SWOT is a strategic analysing framework used to summarise pivotal events associated with the competition of an organisation or a project as well as its business or execution circumstances in (also can be applied for personnel analysis). The company/project board or management team can employ SWOT analysis to recognise the capabilities and identify valuable information to draw an overall view of its strategic position. Then, potential risks and strategies during accomplishing objectives could be explored accordingly, with a focus on leveraging strengths and opportunities to overcome weaknesses and threats.
The acronym represents four perspectives that are divided into two major categories: internal and external. The internal group consists of strengths (S) and weaknesses ( W ), which indicates the situations of applying readily available resources and experience of the company or project for achieving the objectives. The factors may include all of the 4Ps (Product, Price, Place, Promotion) as well as personnel, finance, manufacturing capabilities, and so forth. There is one reasonable classification of these factors introduced by Business News Daily as follows:
- Financial resources (funding, sources of income and investment opportunities)
- Physical resources (location, facilities and equipment)
- Human resources (employees, volunteers and target audiences)
- Access to natural resources, trademarks, patents and copyrights
- Current processes (employee programs, department hierarchies and software systems)
The external group also covers both positive and negative perspectives that are opportunities and threats. By contrast, the issues in the external group are comparatively uncontrollable for a company or project. Due to the factors external to organisations or projects, such as macroeconomic matters, technological development, legislation sociocultural changes and changes in the marketplace, the opportunities (O) and threats (T) that impact the process of achieving objectives directly or indirectly would emerge. Business News Daily also provides a classified result of them.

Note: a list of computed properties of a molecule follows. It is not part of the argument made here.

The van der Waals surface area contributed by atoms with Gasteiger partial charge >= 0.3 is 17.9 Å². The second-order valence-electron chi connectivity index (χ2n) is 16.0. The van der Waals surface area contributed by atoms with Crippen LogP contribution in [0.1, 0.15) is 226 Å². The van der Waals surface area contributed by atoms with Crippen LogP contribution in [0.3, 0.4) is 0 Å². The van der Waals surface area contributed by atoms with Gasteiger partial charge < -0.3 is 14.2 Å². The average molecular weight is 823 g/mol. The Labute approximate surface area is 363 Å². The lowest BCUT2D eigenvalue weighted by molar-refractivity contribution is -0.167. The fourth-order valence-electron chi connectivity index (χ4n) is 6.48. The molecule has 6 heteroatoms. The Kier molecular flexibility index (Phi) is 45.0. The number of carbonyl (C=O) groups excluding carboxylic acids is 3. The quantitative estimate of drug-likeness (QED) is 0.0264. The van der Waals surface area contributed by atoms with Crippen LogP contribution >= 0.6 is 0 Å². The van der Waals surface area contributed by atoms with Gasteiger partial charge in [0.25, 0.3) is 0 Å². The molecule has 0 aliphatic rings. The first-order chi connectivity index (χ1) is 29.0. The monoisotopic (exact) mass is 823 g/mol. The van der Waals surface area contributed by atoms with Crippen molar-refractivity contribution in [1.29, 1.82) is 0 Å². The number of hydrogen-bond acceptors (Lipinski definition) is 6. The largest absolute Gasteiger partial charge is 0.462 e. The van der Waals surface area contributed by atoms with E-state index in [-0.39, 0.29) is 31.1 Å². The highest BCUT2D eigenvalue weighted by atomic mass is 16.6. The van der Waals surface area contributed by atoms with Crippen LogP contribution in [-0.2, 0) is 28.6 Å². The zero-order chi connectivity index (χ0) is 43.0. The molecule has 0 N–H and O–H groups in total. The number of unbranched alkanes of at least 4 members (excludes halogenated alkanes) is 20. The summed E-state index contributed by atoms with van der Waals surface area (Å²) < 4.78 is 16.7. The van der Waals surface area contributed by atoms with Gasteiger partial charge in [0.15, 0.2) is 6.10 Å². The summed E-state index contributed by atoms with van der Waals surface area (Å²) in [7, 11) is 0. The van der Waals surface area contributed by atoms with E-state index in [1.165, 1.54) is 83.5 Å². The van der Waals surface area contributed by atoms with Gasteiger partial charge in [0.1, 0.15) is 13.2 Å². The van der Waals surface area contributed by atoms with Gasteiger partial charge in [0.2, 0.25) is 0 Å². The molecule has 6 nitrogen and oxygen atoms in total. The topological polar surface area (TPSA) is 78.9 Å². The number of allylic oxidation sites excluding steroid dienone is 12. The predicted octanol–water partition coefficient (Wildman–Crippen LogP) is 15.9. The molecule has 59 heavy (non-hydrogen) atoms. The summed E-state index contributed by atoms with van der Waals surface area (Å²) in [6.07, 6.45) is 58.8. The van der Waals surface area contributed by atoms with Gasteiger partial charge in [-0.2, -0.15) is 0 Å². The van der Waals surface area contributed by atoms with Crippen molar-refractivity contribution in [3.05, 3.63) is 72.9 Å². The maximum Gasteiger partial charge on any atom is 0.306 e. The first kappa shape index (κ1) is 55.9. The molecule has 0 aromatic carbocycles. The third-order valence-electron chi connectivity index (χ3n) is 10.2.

- Market trends (new products, technology advancements and shifts in audience needs)
- Economic trends (local, national and international financial trends)
- Funding (donations, legislature and other sources)
- Relationships with suppliers and partners
- Political, environmental and economic regulations
Furthermore, a variant of SWOT, TOWS Matrix can be employed to explore relevant strategic options of identified risks that an organisation or a project could pursue. Jim Woodruff (2019) has explained the differences between SWOT and TOWS. And there is an example of TWOS application presented by Oxford College of Marketing.
Apart from using for risk analysis, a kind of Business Planning Checklist containing key activities that need to be performed when preparing a formal business plan can be generated. The task in the template is a specific activity for dealing with different types of issues that have been identified by SWOT analysis.